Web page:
The Open Source inflection point
Open source is beginning to transform our knowledge based economy in fundamental ways.
Today, open source software powers many important services we use, including the internet and mobile phones. Even the International Space Station switched to open source software in 2013:
We migrated key functions from Windows to Linux because we needed an operating system that was stable and reliable — one that would give us in-house control.
But in other areas, the impact is just beginning. Connectivity, mobility and big data are transforming fields like healthcare and transportation where collaborative or open innovation is preferred over traditional product development methods. For example, an open source 3D printed syringe pump design is estimated to provide $800M in economic value. NIH funded research and tools like the UCSF molecular modeling software allow others to use, improve and contribute back much faster — which further accelerates R&D. This acceleration of innovation combines with the declining value of patented Intellectual Property (IP); in fact patents end up slowing the type of innovation they are supposed to encourage. Elon Musk famously open sourced all of Tesla’s patents in 2014. After initial disbelief from some investors, it became clear that this move actually strengthens Tesla, the auto industry, other industries and the public. It’s also worth noting that most contested patent claims are found invalid upon examination by the Patent Trial and Appeal Board!
I have helped license Google-developed and co-developed technologies, including publication under open source licenses. A growing number of firms are seeing the economic value in working closer with open source technologies: starting as adopters and moving to become contributors who benefit from others’ inputs that were made possible by their own earlier contributions to the intellectual commons.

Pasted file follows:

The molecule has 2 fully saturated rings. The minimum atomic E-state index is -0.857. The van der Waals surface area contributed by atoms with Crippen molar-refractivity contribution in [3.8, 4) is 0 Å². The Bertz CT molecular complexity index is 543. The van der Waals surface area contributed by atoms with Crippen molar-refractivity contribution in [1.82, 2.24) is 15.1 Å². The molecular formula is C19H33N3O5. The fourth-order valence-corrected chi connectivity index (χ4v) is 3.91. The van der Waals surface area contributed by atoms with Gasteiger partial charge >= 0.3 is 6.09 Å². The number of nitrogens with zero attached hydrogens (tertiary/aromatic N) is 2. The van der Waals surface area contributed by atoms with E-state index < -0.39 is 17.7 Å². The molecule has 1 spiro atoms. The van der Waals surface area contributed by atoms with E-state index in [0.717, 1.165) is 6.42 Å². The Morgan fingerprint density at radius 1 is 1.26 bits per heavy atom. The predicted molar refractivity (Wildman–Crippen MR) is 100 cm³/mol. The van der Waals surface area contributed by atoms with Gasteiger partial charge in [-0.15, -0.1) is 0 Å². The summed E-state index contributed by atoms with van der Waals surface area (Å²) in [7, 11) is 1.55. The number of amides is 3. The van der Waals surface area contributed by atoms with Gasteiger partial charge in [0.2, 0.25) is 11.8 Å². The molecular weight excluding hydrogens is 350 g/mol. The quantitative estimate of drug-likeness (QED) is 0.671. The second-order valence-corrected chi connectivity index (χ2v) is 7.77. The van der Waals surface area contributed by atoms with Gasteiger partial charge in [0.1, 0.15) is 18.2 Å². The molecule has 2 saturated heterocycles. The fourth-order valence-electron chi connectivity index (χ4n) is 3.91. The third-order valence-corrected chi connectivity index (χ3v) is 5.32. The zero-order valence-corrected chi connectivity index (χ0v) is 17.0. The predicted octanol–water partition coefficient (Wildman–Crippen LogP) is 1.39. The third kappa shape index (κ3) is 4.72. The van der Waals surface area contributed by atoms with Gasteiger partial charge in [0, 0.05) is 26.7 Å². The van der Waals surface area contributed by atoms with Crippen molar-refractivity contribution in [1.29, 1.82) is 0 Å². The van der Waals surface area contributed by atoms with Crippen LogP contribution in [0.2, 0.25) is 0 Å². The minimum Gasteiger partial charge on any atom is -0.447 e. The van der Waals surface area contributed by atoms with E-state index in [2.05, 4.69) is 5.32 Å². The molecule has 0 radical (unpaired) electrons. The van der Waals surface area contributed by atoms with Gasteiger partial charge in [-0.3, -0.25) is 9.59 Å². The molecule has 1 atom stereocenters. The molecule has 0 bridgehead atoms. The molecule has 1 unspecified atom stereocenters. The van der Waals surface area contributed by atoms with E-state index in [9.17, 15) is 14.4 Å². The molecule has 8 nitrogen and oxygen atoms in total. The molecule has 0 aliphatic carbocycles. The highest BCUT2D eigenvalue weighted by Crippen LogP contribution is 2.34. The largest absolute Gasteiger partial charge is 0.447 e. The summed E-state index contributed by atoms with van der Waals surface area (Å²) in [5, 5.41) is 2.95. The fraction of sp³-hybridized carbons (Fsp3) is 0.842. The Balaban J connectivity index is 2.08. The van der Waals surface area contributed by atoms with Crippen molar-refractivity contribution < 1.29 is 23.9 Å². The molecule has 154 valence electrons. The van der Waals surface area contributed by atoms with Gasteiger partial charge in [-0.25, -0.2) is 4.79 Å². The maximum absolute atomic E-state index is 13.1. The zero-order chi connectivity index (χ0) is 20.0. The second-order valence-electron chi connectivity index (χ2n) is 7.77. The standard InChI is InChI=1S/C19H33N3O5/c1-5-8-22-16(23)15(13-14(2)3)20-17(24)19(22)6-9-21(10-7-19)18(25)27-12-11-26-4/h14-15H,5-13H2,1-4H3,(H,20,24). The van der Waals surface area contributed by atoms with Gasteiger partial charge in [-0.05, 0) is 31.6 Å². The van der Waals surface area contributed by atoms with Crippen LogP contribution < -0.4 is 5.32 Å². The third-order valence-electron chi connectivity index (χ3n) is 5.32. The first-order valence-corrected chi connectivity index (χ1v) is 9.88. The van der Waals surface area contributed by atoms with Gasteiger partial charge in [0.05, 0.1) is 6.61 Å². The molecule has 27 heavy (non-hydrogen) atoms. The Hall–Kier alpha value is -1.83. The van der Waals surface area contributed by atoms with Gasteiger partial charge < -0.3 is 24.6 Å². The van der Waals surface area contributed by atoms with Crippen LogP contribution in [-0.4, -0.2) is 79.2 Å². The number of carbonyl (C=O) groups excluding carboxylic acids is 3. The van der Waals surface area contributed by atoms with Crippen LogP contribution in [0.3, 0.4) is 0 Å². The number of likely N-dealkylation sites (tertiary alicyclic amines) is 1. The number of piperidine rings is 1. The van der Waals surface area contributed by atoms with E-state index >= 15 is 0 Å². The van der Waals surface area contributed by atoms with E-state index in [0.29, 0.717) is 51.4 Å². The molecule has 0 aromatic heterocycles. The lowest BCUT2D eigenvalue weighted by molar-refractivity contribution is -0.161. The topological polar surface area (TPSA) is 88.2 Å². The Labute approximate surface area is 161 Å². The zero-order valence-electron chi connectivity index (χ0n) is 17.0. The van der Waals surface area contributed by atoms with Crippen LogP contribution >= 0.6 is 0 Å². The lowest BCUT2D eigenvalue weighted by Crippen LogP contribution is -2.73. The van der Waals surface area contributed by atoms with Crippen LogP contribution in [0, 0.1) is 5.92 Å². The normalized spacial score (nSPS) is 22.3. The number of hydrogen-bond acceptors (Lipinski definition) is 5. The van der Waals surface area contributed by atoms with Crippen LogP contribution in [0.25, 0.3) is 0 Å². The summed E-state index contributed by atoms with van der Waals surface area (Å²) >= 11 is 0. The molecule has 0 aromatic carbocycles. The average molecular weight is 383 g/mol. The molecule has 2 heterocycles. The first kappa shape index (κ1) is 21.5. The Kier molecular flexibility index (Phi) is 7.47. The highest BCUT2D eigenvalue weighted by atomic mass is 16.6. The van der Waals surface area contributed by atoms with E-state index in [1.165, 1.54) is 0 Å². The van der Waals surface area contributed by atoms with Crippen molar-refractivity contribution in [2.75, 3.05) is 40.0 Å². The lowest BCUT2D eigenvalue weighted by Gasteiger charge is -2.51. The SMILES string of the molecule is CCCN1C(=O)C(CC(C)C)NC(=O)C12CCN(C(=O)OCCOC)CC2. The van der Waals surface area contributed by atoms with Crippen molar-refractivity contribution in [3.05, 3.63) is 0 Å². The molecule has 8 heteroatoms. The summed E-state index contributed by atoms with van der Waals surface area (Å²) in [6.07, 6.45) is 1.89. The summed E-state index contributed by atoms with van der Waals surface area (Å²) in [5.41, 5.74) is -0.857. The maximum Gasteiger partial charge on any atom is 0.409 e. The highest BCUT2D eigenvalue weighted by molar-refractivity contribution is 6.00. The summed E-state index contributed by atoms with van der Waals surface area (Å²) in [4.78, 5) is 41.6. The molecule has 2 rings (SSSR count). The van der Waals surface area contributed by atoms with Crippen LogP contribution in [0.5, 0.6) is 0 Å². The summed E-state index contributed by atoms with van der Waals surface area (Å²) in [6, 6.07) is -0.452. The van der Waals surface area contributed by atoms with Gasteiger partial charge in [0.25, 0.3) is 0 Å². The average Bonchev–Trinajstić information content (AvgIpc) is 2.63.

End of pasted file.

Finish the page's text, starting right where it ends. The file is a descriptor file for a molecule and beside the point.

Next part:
With notable exceptions like the Coca Cola formula, few innovations remain proprietary and popular in the long term. Enduring products and brands tend to be from organizations with dynamic capabilities in their DNA for innovating and transforming, to better disrupt and adapt when disrupted. For such organizations, sharing innovations strengthens their own futures — and every one else’s.
Open technologies are also potentially more robust and secure — owing to the community of researchers testing and contributing back to make it stronger. Many common software encryption and security methods we use today are based on open source technologies.
By lowering the cost to users, especially for early adopters, open source technologies evolve rapidly by learning from a wider set of users. A word of caution about the risks of being an early adopter, especially in regulated activities, for instance driving a car: The popular open source project hosting site GitHub hosts 143 software repositories relating to autonomous cars. Will you be an early adopter by downloading an innovative new algorithm to drive your car?